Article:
“Cheap iPhone” Coverage Shows The Pernicious Persistence of Price Shifting
Never mind the iPhone 5c’s choice of five vibrant colors or improved front camera; its most important feature is apparently its lower price. The Associated Press, NPR and NBC News all put “cheap,” “cheaper” or “$99” in the headlines or near the top of stories that keyed in on Apple’s touted price for a 16-gigabyte iPhone 5c.
But those stories–as well as Apple’s keynote presentation in Cupertino and its press release–didn’t mention the real price of the 5c. That is not $99 but $549, what you pay if you buy it without a contract.
And $549 isn’t all that cheap. It’s only $100 less than the unsubsidized price for the iPhone 5s or today’s subsidy-free price for an iPhone 5. Even the two-year-old iPhone 4S’s advertised $0 contract price turns out to be a full $450 without one.
For years, U.S. buyers could skip the extra math involved to back out the real price of a phone. Everybody subsidized the upfront cost, then made it up in higher rates that didn’t drop after the subsidy had been recouped.
But since T-Mobile ended subsidies, instead letting buyers choose between making no-interest installment-plan payments or paying the phone off upfront, pricing has gotten a lot more transparent.
Or it should, except so many people continue to forget how subsidies distort the market.
It’s not just a case of customers getting gouged by paying for a long-since-recouped subsidy. (A friend who confessed yesterday that he still has an iPhone 4 could have donated more than $250 this way.)
Subsidies also mean the phone effectively remains your carrier’s property. If you want it unlocked to use with another carrier–assuming it operates on the GSM standard, which permits this portability–you’ll either need to ask nicely or, at worst, wait until you conclude your contract.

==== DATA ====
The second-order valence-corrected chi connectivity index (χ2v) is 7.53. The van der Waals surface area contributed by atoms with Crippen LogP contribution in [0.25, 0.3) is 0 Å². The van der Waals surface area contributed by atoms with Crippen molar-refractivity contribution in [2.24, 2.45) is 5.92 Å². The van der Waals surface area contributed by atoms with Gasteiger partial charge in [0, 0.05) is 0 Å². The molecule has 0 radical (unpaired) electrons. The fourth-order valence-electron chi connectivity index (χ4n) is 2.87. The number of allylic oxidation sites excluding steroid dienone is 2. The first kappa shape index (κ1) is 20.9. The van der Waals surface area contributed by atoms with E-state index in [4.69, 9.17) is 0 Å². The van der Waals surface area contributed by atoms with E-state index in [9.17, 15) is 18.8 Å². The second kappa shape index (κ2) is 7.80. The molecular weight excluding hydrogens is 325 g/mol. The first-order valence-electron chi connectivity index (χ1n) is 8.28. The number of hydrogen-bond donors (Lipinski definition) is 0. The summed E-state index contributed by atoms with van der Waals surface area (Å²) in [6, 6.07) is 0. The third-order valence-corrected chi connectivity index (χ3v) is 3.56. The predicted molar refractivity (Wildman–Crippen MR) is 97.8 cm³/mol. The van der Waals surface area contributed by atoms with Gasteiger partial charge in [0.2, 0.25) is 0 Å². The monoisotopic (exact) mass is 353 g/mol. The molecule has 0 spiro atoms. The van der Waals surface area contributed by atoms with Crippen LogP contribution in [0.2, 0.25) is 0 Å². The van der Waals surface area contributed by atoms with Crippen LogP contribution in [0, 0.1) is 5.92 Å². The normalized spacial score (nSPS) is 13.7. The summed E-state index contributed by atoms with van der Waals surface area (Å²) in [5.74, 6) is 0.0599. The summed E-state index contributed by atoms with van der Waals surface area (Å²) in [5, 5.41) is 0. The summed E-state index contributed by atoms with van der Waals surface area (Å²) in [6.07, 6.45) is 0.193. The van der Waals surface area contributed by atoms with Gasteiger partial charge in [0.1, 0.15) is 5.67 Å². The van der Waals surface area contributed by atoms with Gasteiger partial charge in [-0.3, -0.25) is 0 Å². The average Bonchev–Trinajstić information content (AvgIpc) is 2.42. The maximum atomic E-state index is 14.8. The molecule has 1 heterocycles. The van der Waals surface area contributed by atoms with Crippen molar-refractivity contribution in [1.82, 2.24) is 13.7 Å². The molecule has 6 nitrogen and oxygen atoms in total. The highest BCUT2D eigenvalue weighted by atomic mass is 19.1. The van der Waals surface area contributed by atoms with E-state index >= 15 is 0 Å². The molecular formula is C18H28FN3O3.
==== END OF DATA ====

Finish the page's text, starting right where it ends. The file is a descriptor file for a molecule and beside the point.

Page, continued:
At home, locked phones ensure you can’t fire your carrier without dumping your hardware. Overseas, they restrict you to paying expensive roaming rates or giving up use of your phone outright. At the IFA trade show in Berlin last week, I was surprised to see so many U.S. tech journalists limping along on WiFi, with their phones otherwise locked in airplane mode until they returned to the States.
And for manufacturers, leaning too heavily on the crutch of subsidized prices puts them at an immediate disadvantage in international markets where buyers either have smaller budgets or few carriers play that game.
Apple, for instance, is already taking criticism for pricing the 5c too high for the vast Chinese market.
That company will probably do fine in other markets, where carriers find that more expensive iPhones still generate more than enough profit margin. (If you don’t understand that Apple pursues profit share before market share, little of what this company does will make sense.) But most manufacturers can’t bank on the enthusiasm and loyalty of contented iPhone users.
And those who assume that carriers can perpetually sweep the true price of a phone into a monthly bill risk getting undercut. If Google can get away with selling the Nexus 4 at the ridiculously good unlocked price of $199 (it was a steal when I paid $100 more in March) and Nokia could ship a capable Windows Phone model, its Lumia 521, for $150, other competitors can join that game too.
In the meantime, you as a potential customer have one other reason to be wary of coverage that doesn’t mention the full price of a phone: If that didn’t make the story, what other key details did the piece miss?